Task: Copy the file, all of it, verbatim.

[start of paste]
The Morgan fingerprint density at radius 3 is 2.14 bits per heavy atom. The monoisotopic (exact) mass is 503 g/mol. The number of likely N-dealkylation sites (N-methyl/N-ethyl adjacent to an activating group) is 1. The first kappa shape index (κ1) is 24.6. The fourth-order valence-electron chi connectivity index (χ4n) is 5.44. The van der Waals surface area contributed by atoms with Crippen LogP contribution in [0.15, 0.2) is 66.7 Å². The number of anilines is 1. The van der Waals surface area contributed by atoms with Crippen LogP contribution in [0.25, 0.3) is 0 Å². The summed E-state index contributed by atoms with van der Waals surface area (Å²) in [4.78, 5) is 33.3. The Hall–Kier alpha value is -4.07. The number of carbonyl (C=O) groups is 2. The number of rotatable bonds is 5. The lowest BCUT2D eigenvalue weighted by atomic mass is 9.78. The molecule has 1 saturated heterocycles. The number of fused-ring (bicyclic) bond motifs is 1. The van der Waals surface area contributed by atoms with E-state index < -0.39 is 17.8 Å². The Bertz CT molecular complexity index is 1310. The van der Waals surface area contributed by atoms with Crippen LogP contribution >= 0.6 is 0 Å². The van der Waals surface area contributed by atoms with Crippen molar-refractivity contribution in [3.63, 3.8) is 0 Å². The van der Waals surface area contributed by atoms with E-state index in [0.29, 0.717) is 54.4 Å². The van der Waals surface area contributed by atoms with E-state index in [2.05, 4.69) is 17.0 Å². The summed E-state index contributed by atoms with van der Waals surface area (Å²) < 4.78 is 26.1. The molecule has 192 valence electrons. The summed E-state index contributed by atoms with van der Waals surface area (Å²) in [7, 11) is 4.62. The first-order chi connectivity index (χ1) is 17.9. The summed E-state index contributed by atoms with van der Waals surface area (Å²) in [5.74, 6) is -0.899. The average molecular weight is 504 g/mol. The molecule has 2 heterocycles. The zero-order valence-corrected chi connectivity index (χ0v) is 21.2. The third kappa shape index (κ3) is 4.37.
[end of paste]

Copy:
The Morgan fingerprint density at radius 3 is 2.14 bits per heavy atom. The monoisotopic (exact) mass is 503 g/mol. The number of likely N-dealkylation sites (N-methyl/N-ethyl adjacent to an activating group) is 1. The first kappa shape index (κ1) is 24.6. The fourth-order valence-electron chi connectivity index (χ4n) is 5.44. The van der Waals surface area contributed by atoms with Crippen LogP contribution in [0.15, 0.2) is 66.7 Å². The number of anilines is 1. The van der Waals surface area contributed by atoms with Crippen LogP contribution in [0.25, 0.3) is 0 Å². The summed E-state index contributed by atoms with van der Waals surface area (Å²) in [4.78, 5) is 33.3. The Hall–Kier alpha value is -4.07. The number of carbonyl (C=O) groups is 2. The number of rotatable bonds is 5. The lowest BCUT2D eigenvalue weighted by atomic mass is 9.78. The molecule has 1 saturated heterocycles. The number of fused-ring (bicyclic) bond motifs is 1. The van der Waals surface area contributed by atoms with E-state index < -0.39 is 17.8 Å². The Bertz CT molecular complexity index is 1310. The van der Waals surface area contributed by atoms with Crippen LogP contribution >= 0.6 is 0 Å². The van der Waals surface area contributed by atoms with Crippen molar-refractivity contribution in [3.63, 3.8) is 0 Å². The van der Waals surface area contributed by atoms with E-state index in [0.29, 0.717) is 54.4 Å². The van der Waals surface area contributed by atoms with E-state index in [2.05, 4.69) is 17.0 Å². The summed E-state index contributed by atoms with van der Waals surface area (Å²) < 4.78 is 26.1. The molecule has 192 valence electrons. The summed E-state index contributed by atoms with van der Waals surface area (Å²) in [7, 11) is 4.62. The first-order chi connectivity index (χ1) is 17.9. The summed E-state index contributed by atoms with van der Waals surface area (Å²) in [5.74, 6) is -0.899. The average molecular weight is 504 g/mol. The molecule has 2 heterocycles. The zero-order valence-corrected chi connectivity index (χ0v) is 21.2. The third kappa shape index (κ3) is 4.37.